The end of the year is almost here, and I know that many companies are going through the same season as my team at The John Maxwell Company: annual reviews.
This is the time of year when our leaders sit down with their team members and go over PPFs for the past 12 months: Personal, Professional, and Financial goals. After reviewing the wins and lessons of this year, each team member will work with the leader to set goals for next year.
It’s a helpful system that we’ve developed to not only inspire our team members to pursue personal growth but help us as a company live out our values. We believe that helping our people reach their goals within the company and in life is an important part of developing each person’s potential.
We also learn through this process that there are leaders who are ready to step up to a new level of leadership. Young or old, experienced or new to the company, we have people who always want to push themselves in their leadership. It’s a great problem to have.
It also means that we have to make sure the leaders above them are growing as well! Nothing suffocates potential leaders like senior leaders who cease to grow. Leadership means constantly lifting the lid on ourselves, so we can lift the lid on our people.
Call it the Leadership Reproduction Cycle.
If you’ve ever seen the 5 Levels of Leadership, you know that the fourth level is people development (reproduction). Growing leaders grow leaders. It’s just the nature of the role.
I recently shared the following insights with the members of my Maximum Impact Mentoring group, and I want to share a shortened version with you. As you sit down for your own performance review or go over the review of someone who works with you, keep a sharp eye out for leaders ready to rise—be they established leaders or people looking to lead for the first time.
There can never be enough leaders. So here’s how you can keep the Leadership Reproduction Cycle moving in your organization.
First and foremost, if you’re a leader, you need to be pouring into other leaders. If you’re a leader at a senior level, this has its challenges, but they’re mostly of the time and opportunity variety: do you have enough time to take advantage of the opportunities you have to mentor the leaders on your team?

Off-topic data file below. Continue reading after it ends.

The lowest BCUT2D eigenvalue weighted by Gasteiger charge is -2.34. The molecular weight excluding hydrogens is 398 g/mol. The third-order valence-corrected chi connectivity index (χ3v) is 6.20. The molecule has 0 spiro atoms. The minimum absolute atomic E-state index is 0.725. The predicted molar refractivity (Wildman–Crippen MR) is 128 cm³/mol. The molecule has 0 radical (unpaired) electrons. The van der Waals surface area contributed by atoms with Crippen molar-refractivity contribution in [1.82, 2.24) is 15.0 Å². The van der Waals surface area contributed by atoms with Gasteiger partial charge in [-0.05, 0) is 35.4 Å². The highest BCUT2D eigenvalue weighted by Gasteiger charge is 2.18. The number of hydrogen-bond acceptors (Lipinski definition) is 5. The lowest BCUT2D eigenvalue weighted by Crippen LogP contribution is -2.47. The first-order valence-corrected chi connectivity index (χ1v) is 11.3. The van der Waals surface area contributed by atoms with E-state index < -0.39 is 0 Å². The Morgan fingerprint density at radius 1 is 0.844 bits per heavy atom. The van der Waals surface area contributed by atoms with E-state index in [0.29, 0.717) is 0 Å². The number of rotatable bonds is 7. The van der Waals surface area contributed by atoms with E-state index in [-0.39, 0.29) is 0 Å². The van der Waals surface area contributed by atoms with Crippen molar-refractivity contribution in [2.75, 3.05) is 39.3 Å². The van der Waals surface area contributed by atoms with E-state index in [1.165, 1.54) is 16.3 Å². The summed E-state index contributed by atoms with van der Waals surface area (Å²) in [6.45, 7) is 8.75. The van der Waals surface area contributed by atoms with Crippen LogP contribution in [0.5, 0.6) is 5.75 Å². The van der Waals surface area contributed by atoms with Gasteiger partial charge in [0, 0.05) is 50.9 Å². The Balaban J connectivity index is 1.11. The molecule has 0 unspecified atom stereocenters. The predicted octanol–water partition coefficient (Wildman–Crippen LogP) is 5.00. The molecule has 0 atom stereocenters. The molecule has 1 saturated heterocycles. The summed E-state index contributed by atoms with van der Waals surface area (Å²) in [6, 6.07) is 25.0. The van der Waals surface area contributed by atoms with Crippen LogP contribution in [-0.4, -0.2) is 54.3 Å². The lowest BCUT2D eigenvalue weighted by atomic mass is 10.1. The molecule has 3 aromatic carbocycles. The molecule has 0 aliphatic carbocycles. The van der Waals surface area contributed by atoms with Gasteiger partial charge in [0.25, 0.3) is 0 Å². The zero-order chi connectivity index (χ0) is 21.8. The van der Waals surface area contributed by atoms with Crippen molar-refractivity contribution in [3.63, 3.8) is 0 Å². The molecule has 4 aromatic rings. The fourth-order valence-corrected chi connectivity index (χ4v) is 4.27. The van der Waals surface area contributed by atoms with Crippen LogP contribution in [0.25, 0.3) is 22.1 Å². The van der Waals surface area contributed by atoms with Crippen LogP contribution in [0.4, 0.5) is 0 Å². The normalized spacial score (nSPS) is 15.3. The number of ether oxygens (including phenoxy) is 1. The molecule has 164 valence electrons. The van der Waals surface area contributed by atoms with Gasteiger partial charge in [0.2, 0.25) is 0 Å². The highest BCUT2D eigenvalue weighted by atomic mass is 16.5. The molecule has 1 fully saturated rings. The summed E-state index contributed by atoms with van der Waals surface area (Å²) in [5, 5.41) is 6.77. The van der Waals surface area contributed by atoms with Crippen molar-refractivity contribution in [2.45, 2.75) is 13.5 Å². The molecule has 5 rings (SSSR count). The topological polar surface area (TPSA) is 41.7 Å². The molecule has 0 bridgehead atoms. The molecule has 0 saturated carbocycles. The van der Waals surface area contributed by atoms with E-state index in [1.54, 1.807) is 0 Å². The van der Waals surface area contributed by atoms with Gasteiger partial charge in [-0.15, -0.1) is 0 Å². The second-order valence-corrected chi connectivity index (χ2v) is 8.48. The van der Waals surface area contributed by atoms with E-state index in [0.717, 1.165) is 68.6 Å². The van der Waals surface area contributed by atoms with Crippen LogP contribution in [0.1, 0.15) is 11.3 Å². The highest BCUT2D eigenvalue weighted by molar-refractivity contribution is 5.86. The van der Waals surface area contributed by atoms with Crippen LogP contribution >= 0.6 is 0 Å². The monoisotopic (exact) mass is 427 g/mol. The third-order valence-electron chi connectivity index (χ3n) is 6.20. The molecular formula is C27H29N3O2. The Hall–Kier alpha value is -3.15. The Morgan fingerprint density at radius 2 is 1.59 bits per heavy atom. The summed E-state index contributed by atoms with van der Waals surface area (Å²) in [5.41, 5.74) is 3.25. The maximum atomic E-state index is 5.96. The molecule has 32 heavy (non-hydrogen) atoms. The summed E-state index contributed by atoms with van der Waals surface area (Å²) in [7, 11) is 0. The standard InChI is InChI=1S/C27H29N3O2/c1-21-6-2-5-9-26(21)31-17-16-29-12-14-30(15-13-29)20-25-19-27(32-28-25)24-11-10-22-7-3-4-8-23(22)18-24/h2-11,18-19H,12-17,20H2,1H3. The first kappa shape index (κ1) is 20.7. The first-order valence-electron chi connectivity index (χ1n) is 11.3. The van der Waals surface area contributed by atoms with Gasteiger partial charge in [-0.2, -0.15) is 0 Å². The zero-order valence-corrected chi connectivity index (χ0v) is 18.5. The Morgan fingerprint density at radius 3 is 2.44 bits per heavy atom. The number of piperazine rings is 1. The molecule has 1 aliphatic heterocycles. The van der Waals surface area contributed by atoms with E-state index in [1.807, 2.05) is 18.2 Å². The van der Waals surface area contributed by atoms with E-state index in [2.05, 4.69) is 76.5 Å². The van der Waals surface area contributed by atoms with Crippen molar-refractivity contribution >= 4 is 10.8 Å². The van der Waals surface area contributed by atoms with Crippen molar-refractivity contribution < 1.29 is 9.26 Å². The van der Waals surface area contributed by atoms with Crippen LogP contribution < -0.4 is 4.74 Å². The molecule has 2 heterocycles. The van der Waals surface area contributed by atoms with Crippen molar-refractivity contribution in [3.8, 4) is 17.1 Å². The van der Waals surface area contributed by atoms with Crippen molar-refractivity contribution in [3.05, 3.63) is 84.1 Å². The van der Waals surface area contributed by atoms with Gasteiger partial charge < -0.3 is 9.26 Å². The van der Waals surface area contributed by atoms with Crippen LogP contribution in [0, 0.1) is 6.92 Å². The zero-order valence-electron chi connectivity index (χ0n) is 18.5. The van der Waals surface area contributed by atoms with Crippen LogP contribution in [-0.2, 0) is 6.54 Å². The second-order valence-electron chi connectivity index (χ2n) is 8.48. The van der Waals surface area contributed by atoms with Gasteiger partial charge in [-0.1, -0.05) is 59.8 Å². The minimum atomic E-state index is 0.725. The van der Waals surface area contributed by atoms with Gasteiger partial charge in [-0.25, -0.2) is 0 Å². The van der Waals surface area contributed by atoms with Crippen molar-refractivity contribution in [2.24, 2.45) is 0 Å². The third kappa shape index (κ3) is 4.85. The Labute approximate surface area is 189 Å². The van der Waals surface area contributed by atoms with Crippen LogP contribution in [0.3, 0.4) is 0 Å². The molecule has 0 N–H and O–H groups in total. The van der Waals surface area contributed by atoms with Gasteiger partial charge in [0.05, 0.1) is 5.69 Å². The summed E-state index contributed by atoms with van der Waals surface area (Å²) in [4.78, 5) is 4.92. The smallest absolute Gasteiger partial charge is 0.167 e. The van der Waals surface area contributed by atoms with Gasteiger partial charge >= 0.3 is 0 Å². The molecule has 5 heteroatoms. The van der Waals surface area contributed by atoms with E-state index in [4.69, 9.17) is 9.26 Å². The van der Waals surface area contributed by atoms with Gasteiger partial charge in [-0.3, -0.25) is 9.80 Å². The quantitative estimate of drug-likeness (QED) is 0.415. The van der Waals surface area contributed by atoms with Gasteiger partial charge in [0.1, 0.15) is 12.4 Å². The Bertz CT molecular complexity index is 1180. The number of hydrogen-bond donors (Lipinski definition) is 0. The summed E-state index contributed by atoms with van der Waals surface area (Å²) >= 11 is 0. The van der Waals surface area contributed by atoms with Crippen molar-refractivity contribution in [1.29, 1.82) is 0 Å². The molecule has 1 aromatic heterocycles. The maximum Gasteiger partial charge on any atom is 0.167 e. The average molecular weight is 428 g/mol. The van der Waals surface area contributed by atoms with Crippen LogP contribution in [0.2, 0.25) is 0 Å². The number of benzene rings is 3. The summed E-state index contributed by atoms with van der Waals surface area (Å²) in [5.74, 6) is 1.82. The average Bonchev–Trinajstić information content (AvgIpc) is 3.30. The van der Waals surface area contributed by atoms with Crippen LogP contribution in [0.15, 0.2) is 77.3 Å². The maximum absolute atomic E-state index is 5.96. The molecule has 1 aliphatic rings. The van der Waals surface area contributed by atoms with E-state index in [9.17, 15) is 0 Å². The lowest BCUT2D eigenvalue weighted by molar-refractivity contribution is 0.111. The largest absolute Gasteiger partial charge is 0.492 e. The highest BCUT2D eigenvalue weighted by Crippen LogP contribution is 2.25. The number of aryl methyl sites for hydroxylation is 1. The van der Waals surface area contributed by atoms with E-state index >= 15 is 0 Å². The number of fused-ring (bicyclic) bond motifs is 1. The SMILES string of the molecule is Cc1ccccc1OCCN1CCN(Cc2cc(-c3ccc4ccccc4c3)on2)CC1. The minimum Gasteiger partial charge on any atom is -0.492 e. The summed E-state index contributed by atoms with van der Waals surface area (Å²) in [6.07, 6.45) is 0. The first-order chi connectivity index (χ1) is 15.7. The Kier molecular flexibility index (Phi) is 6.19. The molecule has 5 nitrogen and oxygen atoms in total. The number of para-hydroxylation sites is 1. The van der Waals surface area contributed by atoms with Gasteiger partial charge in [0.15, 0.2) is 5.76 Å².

The answer is always yes—you just have to be intentional about it.
Maybe you’re not a leader with a team or a title; maybe your leadership is unofficial or simply a matter of your own high standards of excellence. Regardless, continue to pour into the people around you. You don’t need a title to lead—leadership is influence, after all, and you can show others how to use it well.
Look for Potential Leaders
As you use your influence to positively impact your team and others, be on the lookout for people who mirror your best efforts. These are the people who buy into the vision, who demonstrate initiative, who serve as a reflection of the power of growth.
You can recognize potential leaders because they ask great questions, want to offer their ideas when working together as a team, and are more committed to the team’s success than their own agenda. They encourage others, grow in their strengths, and sharpen their skills—and they are exactly the kind of people your organization needs to build around.
Mentor Developing Leaders
For those leaders you identify—or have already identified—the next step is intentional time. Yes, you only have so many hours in a day. Yes, every person to whom you give a mentoring meeting means less work you’ll get off your desk.
But you’re a leader. Developing other leaders is your job. So make it a priority.
Hand off some of those pressing tasks—to one of the leaders you’re mentoring! Instead of complaining about the work you’re not getting done, make that work part of your time with that developing leader. Let them take over tasks they can do 80% as well as you—or as my CEO, Mark Cole says, let them run with an average idea that you might never take on, but will produce powerful growth in them.
Don’t be afraid to show someone else how to do what you do—the sooner they can do your job, the sooner you’re freed up to do something that offers you and the company a greater return!
Move Up to New Levels of Leadership
And that’s the beauty of this cycle: when you are consistently training, seeking, and mentoring more and more leaders, you’re creating the opportunity to move up in leadership yourself, where you can keep the cycle going for future leaders.
It’s never too late to start the Leadership Reproduction Cycle in your organization. You can begin this year with something as familiar as the performance review. In fact, because the cycle is a great measure of organizational health, it might be the most important metric you examine this year.
Because if your team is consistently reproducing new and stronger leaders, you’re in a great position for sustained success.